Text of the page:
DAEMON_OPTS = " -a :8080 \                                          
                -T localhost:6082 \             
                -f /etc/varnish/default.vcl \              
                -S /etc/varnish/secret \             
                -s malloc,256m"

The -a line is the port varnish will run on. In a normal configuration, Varnish will take over port 80, so make it port 80. In the case of a server using cPanel, if you cant change your apache port to 8080, then you can set varnish to 8080 instead.

nano /etc/varnish/default.vcl

backend default {
    .host = "127.0.0.1";
    .port = "80";
}

The backend is Apache. In a normal varnish setup, this port should be 8080.  Using a reverse system using iptables, apache stays as port 80. Also, the host should become the external IP in this configuration.

Now, depending on your setup, depends what happens next.

Without cPanel, under a standard setup, you will have set Varnish to port 80 and Apache to port 8080. In this case, you must edit your apache httpd.conf, searching and replacing :80 with :8080. Then just stop and start the services as below, skipping the iptables stuff.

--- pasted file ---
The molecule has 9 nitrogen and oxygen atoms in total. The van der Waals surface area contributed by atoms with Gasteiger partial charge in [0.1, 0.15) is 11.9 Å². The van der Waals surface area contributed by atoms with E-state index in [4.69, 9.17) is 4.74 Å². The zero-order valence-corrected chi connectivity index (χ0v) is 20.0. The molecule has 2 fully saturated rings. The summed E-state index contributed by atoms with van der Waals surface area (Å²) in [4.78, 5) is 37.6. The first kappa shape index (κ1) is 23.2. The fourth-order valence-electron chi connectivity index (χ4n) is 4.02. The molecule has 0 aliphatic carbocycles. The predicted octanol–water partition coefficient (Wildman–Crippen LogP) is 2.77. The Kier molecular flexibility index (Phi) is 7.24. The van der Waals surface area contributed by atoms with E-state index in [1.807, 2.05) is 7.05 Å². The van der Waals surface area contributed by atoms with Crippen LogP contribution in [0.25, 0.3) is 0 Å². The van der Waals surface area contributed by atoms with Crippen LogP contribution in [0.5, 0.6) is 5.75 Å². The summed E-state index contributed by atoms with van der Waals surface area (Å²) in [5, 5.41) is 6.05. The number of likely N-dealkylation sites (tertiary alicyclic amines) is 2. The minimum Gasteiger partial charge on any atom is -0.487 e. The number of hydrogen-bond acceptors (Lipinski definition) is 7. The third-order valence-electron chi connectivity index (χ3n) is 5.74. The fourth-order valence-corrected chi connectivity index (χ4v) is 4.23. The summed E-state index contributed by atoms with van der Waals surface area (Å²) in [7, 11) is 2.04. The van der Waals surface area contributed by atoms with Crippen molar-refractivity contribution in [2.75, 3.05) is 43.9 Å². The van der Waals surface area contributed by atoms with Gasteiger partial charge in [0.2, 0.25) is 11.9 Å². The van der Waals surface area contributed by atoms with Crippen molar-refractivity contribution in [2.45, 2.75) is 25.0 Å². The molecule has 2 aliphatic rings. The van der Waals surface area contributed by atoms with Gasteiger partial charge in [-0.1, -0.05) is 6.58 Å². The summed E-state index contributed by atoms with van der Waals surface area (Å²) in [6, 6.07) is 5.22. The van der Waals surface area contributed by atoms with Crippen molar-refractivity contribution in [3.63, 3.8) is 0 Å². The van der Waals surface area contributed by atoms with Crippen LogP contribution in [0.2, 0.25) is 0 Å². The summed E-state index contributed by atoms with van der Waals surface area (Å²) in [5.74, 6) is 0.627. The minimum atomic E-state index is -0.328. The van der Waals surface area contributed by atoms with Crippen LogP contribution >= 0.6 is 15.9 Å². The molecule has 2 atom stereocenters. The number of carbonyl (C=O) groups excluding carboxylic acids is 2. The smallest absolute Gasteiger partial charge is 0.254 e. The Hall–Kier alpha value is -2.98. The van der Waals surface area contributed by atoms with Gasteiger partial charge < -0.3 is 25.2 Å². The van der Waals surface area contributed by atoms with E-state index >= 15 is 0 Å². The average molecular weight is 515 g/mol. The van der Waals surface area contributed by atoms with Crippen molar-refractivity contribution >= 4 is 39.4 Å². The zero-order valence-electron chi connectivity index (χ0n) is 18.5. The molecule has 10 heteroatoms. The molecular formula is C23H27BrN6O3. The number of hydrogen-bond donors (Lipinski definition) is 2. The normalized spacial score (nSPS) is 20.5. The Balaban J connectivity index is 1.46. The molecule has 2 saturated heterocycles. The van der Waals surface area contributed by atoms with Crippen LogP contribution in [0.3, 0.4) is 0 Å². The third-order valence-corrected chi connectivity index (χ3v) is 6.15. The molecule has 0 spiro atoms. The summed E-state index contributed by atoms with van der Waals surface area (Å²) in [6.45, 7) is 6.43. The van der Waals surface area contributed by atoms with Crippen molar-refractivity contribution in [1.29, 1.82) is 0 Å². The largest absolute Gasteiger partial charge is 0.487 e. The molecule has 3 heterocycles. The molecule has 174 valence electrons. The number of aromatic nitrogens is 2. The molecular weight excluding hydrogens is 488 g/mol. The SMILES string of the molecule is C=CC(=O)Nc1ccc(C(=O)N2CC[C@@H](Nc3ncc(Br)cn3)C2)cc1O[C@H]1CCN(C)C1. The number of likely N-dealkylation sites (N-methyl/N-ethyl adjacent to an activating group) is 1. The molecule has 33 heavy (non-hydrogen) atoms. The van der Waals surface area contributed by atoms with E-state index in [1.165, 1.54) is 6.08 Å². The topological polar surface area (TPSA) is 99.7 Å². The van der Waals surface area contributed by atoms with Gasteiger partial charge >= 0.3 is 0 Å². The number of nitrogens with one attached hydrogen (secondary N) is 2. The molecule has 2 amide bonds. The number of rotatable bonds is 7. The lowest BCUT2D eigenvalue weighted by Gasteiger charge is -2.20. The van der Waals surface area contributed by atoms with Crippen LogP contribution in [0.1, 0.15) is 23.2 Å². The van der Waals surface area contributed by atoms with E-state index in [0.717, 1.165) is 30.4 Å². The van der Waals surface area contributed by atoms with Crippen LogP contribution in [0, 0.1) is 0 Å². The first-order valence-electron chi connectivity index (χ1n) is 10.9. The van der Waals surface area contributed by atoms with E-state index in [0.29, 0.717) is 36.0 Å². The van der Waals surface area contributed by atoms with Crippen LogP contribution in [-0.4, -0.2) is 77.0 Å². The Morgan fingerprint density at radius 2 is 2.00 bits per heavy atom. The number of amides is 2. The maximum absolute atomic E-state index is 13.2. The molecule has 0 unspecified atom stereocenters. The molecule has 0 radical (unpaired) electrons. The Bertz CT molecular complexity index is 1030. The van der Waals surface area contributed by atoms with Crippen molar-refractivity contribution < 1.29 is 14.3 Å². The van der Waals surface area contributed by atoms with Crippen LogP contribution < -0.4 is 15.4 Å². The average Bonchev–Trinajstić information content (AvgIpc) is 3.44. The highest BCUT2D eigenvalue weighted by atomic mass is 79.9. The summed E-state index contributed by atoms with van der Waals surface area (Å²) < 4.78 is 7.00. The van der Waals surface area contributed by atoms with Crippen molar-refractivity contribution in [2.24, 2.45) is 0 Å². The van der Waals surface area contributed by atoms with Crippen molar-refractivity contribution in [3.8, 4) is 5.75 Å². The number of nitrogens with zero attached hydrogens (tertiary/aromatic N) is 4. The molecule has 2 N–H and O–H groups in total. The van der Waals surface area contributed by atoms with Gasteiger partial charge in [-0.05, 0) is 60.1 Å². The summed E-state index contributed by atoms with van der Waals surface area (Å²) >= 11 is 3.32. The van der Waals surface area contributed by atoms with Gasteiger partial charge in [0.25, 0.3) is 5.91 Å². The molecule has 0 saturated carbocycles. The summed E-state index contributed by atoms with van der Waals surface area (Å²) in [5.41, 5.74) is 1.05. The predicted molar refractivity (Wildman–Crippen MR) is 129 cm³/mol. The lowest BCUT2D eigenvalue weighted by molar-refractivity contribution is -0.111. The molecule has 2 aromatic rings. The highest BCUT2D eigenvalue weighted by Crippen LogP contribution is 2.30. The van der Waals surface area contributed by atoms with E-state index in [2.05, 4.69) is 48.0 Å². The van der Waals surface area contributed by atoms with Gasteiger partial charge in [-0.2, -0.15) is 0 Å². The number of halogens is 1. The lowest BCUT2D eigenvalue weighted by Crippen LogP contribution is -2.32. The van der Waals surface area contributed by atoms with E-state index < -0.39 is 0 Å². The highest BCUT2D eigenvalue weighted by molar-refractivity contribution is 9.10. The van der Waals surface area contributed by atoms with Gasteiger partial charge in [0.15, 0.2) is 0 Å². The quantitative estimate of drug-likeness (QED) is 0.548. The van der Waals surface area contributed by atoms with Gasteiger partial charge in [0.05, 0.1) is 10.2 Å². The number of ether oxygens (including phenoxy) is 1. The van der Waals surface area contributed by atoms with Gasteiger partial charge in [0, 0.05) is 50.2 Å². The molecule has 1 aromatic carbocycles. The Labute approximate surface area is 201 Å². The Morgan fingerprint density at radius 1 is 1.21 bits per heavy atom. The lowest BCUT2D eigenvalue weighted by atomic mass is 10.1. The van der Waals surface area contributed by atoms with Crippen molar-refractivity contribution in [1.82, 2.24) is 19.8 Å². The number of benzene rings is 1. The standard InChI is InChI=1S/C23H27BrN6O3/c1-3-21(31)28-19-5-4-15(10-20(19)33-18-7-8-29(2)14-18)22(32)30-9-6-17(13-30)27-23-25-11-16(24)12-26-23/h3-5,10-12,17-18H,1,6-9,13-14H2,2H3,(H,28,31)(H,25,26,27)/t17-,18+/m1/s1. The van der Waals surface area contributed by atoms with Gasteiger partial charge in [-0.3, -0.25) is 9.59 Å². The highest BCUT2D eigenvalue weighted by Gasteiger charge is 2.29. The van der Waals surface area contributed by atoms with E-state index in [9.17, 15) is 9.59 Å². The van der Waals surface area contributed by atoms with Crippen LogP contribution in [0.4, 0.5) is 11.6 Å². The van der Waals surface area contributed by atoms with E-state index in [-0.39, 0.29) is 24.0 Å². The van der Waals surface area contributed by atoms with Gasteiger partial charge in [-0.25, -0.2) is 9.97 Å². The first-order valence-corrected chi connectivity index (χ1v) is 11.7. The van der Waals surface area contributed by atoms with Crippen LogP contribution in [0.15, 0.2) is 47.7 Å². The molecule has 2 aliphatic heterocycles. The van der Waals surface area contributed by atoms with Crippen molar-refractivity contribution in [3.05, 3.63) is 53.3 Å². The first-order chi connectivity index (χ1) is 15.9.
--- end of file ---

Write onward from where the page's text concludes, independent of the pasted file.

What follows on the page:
With cPanel, we can leave that alone and instead use an iptable rule to send all port 80 requests to varnish at port 8080. Edit ~/.bashrc, pasting this in:

alias varnishon='iptables -t nat -A PREROUTING -i eth0 -p tcp -m tcp --dport 80 -j REDIRECT --to-ports 8080'
alias varnishoff='iptables -t nat -D PREROUTING -i eth0 -p tcp -m tcp --dport 80 -j REDIRECT --to-ports 8080'
alias varnishstatus='iptables -L -t nat |grep -q 8080; if [ "test$?" = "test0" ]; then echo "Varnish On"; else echo "Varnish Off"; fi'

 

You can now call, varnishon, varnishoff, and varnishstatus next login. So logout and login.

Restart Apache and start up varnish:

service httpd restart
service varnish start

You should be able to access your site on port 80 AND port 8080. The difference? Run a curl command to see the headers:

curl -I http://mysite.com
curl -I http://mysite.com:8080

You’ll see the port 8080 mentions varnish.

Last thing to do is enable the iptables rule: Type in your alias command you put in bashrc:

varnishon

Now port 80 is routing to port 8080, and you have varnished pages, and haven’t touched your cPanel setup!

Considerations: the header shows the page in this weird cPanel workaround setup as 301 moved permanently. Also, the site i was using captured IP addresses, but due to the proxy nature of this setup, the ips captured belonged to the server! The actual way should be to have Apache on 8080 and varnish on 80, and no ip rules at all. If you have access to WHM or cPanel, you are looking for tweak settings, and change the default apache port to 8080 in there! Good luck!